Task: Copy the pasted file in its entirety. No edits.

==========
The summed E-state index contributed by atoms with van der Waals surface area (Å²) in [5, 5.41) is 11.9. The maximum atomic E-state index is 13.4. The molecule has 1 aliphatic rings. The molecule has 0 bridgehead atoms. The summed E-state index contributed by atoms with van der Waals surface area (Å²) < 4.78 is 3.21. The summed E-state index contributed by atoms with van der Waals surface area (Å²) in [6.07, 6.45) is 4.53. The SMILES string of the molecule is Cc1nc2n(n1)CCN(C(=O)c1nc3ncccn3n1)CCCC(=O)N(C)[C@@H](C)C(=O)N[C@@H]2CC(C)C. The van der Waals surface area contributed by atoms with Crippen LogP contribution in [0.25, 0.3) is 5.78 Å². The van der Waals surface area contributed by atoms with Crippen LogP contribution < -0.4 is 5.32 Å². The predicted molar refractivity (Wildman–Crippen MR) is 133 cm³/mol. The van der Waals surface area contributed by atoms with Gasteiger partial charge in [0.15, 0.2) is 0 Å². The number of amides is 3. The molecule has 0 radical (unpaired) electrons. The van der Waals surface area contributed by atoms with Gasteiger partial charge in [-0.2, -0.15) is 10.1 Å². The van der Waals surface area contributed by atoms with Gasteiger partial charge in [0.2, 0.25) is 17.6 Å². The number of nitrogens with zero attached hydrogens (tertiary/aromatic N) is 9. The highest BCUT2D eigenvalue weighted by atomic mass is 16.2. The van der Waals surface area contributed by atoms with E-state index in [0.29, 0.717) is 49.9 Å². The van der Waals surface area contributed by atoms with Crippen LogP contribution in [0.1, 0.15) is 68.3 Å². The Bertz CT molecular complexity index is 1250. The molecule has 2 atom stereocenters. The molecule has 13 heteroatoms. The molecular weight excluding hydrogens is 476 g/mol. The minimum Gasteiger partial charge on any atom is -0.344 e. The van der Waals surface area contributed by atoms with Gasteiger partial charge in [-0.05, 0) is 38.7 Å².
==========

The summed E-state index contributed by atoms with van der Waals surface area (Å²) in [5, 5.41) is 11.9. The maximum atomic E-state index is 13.4. The molecule has 1 aliphatic rings. The molecule has 0 bridgehead atoms. The summed E-state index contributed by atoms with van der Waals surface area (Å²) < 4.78 is 3.21. The summed E-state index contributed by atoms with van der Waals surface area (Å²) in [6.07, 6.45) is 4.53. The SMILES string of the molecule is Cc1nc2n(n1)CCN(C(=O)c1nc3ncccn3n1)CCCC(=O)N(C)[C@@H](C)C(=O)N[C@@H]2CC(C)C. The van der Waals surface area contributed by atoms with Crippen LogP contribution in [0.25, 0.3) is 5.78 Å². The van der Waals surface area contributed by atoms with Crippen LogP contribution < -0.4 is 5.32 Å². The predicted molar refractivity (Wildman–Crippen MR) is 133 cm³/mol. The van der Waals surface area contributed by atoms with Gasteiger partial charge in [0.15, 0.2) is 0 Å². The number of amides is 3. The molecule has 0 radical (unpaired) electrons. The van der Waals surface area contributed by atoms with Gasteiger partial charge in [-0.2, -0.15) is 10.1 Å². The van der Waals surface area contributed by atoms with Gasteiger partial charge in [0.2, 0.25) is 17.6 Å². The number of nitrogens with zero attached hydrogens (tertiary/aromatic N) is 9. The highest BCUT2D eigenvalue weighted by atomic mass is 16.2. The van der Waals surface area contributed by atoms with E-state index in [0.29, 0.717) is 49.9 Å². The van der Waals surface area contributed by atoms with Crippen LogP contribution in [0.1, 0.15) is 68.3 Å². The Bertz CT molecular complexity index is 1250. The molecule has 2 atom stereocenters. The molecule has 13 heteroatoms. The molecular weight excluding hydrogens is 476 g/mol. The minimum Gasteiger partial charge on any atom is -0.344 e. The van der Waals surface area contributed by atoms with Gasteiger partial charge in [-0.05, 0) is 38.7 Å².